Crosskennan was founded in 1996. We work in two areas, rescue and rehabilitation of animals, and the education of the public on animal welfare and care. We provide Animal assisted therapy; working with schools, care homes, youth groups, etc. to learn skills, increase mental wellbeing and provide training.
Through our Animals Helping People programme we have made connections with youth groups, care homes, residential facilities, etc. and we have seen first hand how beneficial animals can be for people in all areas. Unfortunately our project is not funded and we are reliant on the time and money of generous volunteers and supporters as well as generous donations from the people we support and visit.
We have provided visits with animals off site and on, with the onsite visits usually being the most beneficial for clients as they can work more freely with our purposefully built cabin for providing education and therapy programmes.
This project is entirely community led and directly benefits the community.
We have provided visits and programmes to groups and individuals, including;
Dementia care facilities;
Special education schools;
Disability care day centres;
Youth Justice NI
Mainstream school youth programmes and clubs;
Higher Education information and training in both animal care/welfare and the benefits of animal assisted therapies;
Direct support to individual parents with children with autism, severe learning disabilities, etc;
Day opportunities for other charity organisations and their clients (mencap, Cedar Foundation, Women’s Aid, Positive Futures etc.);
Groups from home education ni.
Individuals with ASD
All these groups and individuals have provided us with feedback, either via our visit feedback form; online via facebook, by email or verbally. We have received requests from word of mouth. All of this goes to support our belief that this service is very beneficial to those who have the opportunity to take part.
Animal Assisted Therapy At Crosskennan
Crosskennan Lane Animal Sanctuary provide Animal Assisted Therapy to groups and individuals.
What happens on a visit?
Visits are catered to each group and individual who take part in animal assisted therapy. Most visits are set up as a tour of the sanctuary and a background of the work carried out at the sanctuary. This tour will involve getting up and close with the animals on site. If people are comfortable with birds we work with the hens, handling and petting mostly, this provides an ice breaker as most people have never held or stroked a hen before. It reduces tension and allows people time to relax, it is also a good indication of how they will be with the other animals. If people can work with the hens; horses, dogs, and cats are usually much more mundane and not as scary anymore.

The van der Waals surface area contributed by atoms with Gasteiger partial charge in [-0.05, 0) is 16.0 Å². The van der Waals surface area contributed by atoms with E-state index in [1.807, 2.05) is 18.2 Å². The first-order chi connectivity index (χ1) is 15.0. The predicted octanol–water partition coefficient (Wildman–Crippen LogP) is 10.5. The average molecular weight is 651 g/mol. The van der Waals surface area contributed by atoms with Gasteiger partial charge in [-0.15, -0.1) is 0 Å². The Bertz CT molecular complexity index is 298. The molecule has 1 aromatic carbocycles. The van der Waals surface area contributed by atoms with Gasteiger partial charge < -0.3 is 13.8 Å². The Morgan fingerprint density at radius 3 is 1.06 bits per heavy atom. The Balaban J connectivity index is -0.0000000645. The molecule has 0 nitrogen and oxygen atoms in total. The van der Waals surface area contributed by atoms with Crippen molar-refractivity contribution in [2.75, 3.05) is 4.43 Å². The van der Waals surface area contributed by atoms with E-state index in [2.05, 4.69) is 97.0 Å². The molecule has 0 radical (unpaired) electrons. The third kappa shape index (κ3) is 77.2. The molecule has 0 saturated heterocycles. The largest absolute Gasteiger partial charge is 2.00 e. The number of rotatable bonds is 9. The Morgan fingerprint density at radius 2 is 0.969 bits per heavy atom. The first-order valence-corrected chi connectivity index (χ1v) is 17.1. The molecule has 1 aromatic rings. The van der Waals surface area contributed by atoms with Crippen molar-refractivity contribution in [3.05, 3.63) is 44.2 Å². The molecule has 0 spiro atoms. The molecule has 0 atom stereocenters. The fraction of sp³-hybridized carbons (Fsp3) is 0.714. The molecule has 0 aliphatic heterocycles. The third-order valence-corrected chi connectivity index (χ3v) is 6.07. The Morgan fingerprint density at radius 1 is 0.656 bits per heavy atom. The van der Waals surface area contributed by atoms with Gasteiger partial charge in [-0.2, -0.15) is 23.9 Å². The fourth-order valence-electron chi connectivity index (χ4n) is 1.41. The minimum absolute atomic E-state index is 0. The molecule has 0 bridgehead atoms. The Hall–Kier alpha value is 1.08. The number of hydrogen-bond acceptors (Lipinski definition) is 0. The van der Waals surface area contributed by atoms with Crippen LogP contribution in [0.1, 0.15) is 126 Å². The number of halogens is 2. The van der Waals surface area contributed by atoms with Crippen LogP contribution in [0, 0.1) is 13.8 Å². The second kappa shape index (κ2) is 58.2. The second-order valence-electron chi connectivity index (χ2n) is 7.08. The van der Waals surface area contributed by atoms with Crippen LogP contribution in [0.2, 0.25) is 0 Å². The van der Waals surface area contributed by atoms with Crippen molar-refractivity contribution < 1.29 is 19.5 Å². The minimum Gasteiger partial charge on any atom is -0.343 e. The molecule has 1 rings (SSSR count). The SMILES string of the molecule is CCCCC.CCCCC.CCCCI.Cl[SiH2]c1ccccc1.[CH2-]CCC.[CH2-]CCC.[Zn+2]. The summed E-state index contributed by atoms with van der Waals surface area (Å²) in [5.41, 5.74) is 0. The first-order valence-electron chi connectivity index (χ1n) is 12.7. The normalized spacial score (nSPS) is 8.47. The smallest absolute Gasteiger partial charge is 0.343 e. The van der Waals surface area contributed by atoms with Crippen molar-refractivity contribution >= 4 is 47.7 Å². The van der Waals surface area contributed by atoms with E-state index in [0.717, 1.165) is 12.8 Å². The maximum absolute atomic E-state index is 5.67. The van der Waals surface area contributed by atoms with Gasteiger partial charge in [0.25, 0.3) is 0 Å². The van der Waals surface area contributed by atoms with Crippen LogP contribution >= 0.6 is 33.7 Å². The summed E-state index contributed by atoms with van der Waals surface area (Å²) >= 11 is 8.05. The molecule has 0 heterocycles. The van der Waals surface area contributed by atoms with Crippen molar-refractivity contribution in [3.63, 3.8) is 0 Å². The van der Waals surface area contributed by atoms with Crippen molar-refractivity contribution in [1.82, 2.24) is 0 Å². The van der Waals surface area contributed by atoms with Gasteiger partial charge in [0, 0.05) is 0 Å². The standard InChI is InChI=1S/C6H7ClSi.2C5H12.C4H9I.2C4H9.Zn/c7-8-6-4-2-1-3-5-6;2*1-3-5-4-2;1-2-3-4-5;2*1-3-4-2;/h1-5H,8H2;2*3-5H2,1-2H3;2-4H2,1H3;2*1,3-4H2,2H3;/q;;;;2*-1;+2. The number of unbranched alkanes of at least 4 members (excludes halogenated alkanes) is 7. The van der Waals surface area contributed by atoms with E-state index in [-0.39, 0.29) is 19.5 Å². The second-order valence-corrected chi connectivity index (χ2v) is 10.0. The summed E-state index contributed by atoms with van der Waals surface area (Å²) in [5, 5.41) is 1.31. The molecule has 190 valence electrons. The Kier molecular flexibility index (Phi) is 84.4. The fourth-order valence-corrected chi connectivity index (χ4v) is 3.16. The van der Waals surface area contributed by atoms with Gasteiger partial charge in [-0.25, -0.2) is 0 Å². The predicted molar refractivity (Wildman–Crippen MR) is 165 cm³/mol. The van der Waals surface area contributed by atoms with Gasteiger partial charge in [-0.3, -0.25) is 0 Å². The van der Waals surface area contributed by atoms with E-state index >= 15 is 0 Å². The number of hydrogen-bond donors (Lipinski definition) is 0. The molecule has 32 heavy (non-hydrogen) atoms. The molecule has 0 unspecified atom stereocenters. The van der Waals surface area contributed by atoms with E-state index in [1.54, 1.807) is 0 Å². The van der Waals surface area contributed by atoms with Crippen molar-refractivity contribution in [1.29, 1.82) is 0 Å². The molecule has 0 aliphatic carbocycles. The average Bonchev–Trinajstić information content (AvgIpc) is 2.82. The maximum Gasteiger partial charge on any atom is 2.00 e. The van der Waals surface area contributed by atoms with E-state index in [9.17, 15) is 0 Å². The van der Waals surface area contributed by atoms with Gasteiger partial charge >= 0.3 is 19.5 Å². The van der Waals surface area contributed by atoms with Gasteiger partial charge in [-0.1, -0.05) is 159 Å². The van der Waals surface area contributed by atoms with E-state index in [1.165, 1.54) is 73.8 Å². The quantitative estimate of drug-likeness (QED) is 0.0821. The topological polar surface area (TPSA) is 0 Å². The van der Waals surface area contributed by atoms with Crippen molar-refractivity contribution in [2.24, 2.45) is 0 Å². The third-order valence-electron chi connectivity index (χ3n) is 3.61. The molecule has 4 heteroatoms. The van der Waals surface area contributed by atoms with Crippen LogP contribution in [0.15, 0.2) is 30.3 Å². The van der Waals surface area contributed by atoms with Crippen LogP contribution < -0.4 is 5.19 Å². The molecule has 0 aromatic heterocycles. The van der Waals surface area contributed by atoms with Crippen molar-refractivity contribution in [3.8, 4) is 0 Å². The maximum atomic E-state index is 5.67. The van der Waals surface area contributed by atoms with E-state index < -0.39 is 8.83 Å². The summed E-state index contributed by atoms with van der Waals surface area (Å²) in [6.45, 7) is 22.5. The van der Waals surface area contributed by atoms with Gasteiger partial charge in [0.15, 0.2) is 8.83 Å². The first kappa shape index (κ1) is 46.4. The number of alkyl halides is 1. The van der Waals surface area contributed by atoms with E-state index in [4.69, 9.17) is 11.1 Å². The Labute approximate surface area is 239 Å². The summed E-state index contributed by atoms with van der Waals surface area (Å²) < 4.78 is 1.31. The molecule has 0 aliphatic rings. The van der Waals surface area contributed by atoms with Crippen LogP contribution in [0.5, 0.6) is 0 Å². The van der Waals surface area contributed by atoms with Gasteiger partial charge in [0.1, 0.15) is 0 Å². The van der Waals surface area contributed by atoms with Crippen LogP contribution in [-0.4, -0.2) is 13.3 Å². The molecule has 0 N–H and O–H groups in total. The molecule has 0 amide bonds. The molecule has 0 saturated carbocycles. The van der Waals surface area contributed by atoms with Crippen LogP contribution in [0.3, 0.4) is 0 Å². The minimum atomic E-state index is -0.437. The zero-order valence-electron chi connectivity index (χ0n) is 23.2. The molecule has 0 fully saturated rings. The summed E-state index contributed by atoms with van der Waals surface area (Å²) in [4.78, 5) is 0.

We work with set horses and ponies, depending on the group sizes and ages. Everyone gets an opportunity to groom the horses, learning about the benefits of grooming and also which brushes are used when and where. We finish the session with people learning how to tack up and lead the horses, the commands to use and how to steer animals. If people are confident enough; usually after a few sessions, we can do some ground work exercises, learning about the push and pull and give and take of working with equines. People gain such confidence being in charge of such large animals, and gives a sense of responsibility and self worth.
If people are not confident with horses and ponies we can work with dogs, depending on the group sizes and ages. Everyone gets an opportunity to groom the dogs, learning about the benefits of grooming and also which brushes are used when and where. They then get to be a part of either training sessions or walking the dogs.
It’s this direct contact people find most interesting and beneficial. The animals usually engage with the process, sometimes talking back to the people or simply listening. People can talk to the animals where they may not talk to other people, the animals listen and respond.
Every increased session allows for more one on one, and repeating the work and making connections has been found to be best system. People enjoy working and getting to know one animal, especially as that animal gets to know them too. A lot of this work is best as a system of repeat visits.
We believe there is a true need for repeat visits and have evidence of this.